Grant Dalton studied History at University College, Oxford, graduating with a first in 2018. He won the Joan Thirsk Prize for the best pre-1700 thesis in the university for his dissertation on dress and dissimulation in the Middle East in the 1670s. He attended Richmond School, a comprehensive school in North Yorkshire, before coming to Oxford and is currently taking a year out before beginning a career in public policy and communications.
I have always been a very indecisive person when it comes to big decisions. I often take far too long to decide on important things, and vacillate between the different options – a good characteristic, I suppose, for a historian trying to weigh up evidence, but not great for my life!
My thesis was a product of these vacillations. To begin with, I was unsure whether to apply for History or for Middle Eastern Studies at Oxford, after attending a UNIQ summer school in the latter subject. I only made the decision a couple of months before applying to university, opting to go for history as it gave a greater range of material to study. But I have always been very interested in the Middle East, and took all the opportunities I could to study this part of the world.
When it came to deciding on my thesis topic, too, I was unsure. I really wanted to think about some of the questions that interested me most in the topics I had studied thus far: especially questions about encounters between different cultures, the changing power dynamics of these encounters and how identity and early colonialism were forged by them. I liked thinking about these questions for the things they revealed both about historical actors and about us: how we thought about ourselves and others, and how humans constantly categorise and interpret others.
However, I was also scared. What if I couldn’t find any sources to study on this subject, or what if language barriers – I can’t read Arabic, Persian or Turkish – prevent me from
progressing? So at first, I played it safe, and decided to do my thesis on a more familiar subject, the English Reformation. I met up with my supervisor, and dutifully trailed to the Oxfordshire County Archives, lacking any real inspiration but determined to do something safe. Predictably, the project fizzled out, due to my lack of any new ideas on the subject! So back to the drawing board.
I tried a little further from home, looking at some letters from an Elizabethan merchant in the Middle East in the British Library, but I found the handwriting difficult to read and the content uninspiring. Finally, towards the end of my second year summer, I started reading what I really wanted to think about – the cultural codes of European encounters with Middle Easterners. Reading Alison Games’ Web of Empire, I came across a reference to travellers dressing up as Middle Easterners in the Turkish and Persian empires, breaking into mosques and ‘playing’ as Muslims – and I was hooked.
I found a new supervisor, Professor John-Paul Ghobrial, a specialist in the sort of global cross-cultural encounters that, for me, make the early modern age the most remarkable period of human history. John-Paul pushed me towards some more sources for the sort of cultural cross-dressing I wanted to study, and I began to read them. Slowly but surely, a period, the early 1670s, and a cast of characters, the colleagues, friends and rivals of the illustrator and traveller Guillaume-Joseph Grelot, crystallised in my mind.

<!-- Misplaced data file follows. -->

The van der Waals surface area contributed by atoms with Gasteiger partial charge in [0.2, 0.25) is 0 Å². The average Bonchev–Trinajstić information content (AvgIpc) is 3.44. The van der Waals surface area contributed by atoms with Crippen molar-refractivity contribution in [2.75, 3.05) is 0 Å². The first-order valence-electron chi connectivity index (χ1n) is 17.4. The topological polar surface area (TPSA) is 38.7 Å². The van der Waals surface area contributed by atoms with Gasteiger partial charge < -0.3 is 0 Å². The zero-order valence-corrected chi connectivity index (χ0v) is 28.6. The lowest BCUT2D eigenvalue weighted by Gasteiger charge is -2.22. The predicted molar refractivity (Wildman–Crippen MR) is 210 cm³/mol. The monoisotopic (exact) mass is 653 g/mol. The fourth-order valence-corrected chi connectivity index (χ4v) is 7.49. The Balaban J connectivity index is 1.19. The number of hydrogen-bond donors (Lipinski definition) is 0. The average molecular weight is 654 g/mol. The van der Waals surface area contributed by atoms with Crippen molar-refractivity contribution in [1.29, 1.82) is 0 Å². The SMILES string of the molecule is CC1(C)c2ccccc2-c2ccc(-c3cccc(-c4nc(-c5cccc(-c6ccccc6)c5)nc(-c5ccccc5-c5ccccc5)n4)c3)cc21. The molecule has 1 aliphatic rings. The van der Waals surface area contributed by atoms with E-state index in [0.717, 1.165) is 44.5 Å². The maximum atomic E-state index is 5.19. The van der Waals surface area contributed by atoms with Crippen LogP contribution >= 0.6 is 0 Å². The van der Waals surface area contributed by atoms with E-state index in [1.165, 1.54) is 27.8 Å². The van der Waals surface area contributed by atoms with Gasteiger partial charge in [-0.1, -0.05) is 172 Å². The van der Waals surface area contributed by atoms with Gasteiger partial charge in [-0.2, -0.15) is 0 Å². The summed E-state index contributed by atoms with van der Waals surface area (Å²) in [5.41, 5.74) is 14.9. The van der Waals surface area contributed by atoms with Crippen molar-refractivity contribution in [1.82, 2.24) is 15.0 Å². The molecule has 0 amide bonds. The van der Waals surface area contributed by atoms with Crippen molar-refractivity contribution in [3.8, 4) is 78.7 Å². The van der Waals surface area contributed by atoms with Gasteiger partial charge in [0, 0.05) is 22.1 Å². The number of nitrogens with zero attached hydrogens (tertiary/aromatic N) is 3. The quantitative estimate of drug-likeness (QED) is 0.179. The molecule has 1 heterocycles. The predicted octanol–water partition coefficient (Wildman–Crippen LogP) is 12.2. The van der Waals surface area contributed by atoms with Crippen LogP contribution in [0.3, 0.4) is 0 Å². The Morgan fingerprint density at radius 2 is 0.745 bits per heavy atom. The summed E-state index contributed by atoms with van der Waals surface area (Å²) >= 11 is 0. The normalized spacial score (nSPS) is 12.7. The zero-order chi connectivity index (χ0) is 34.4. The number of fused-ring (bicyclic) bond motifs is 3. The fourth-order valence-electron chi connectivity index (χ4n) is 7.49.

I found the process of researching and writing my thesis difficult and time-consuming, but also hugely invigorating. Two of the three main sources I used were in French, which posed some problems, but not insurmountable ones – both had contemporary English translations available online, and I could always fall back on my A-Level in the language. Some of the concepts I encountered were difficult to understand, especially regarding the semantics of dress, and I learned more about seventeenth-century Persian styles of tunics than anyone ever needs to! But I also produced a work that I was hugely proud of, and that was unmistakeably mine. Some of the ideas I came out with in the thesis – about how travellers saw the Middle East through the prism of contemporary theatre and masquerades, or how they saw their ability to establish identity through the medium of clothing as giving them greater power than local people – are ones I am still very proud of, and still believe to be important and true.
My thesis, then, gave me the opportunity to do ‘proper’ historical research, and to produce a piece of work which was the culmination of everything I had learned in my three years at Oxford. It also gave me the opportunity to research a region and a topic which had always interested me, and which I had not fully had the opportunity to explore elsewhere in my degree. I only wish I had been braver in choosing to study it earlier.
If I had one piece of advice for potential applicants, it would be to follow your historical interests, wherever they lead. The history degree at Oxford offers so many opportunities for detailed research, to narrow down on your own interests and discover a subject that means a lot to you, that are worth exploring. Even as an applicant, find a historical subject that fascinates you and try to learn everything you can about it, however obscure it is – Oxford has a place for all histories, big and small.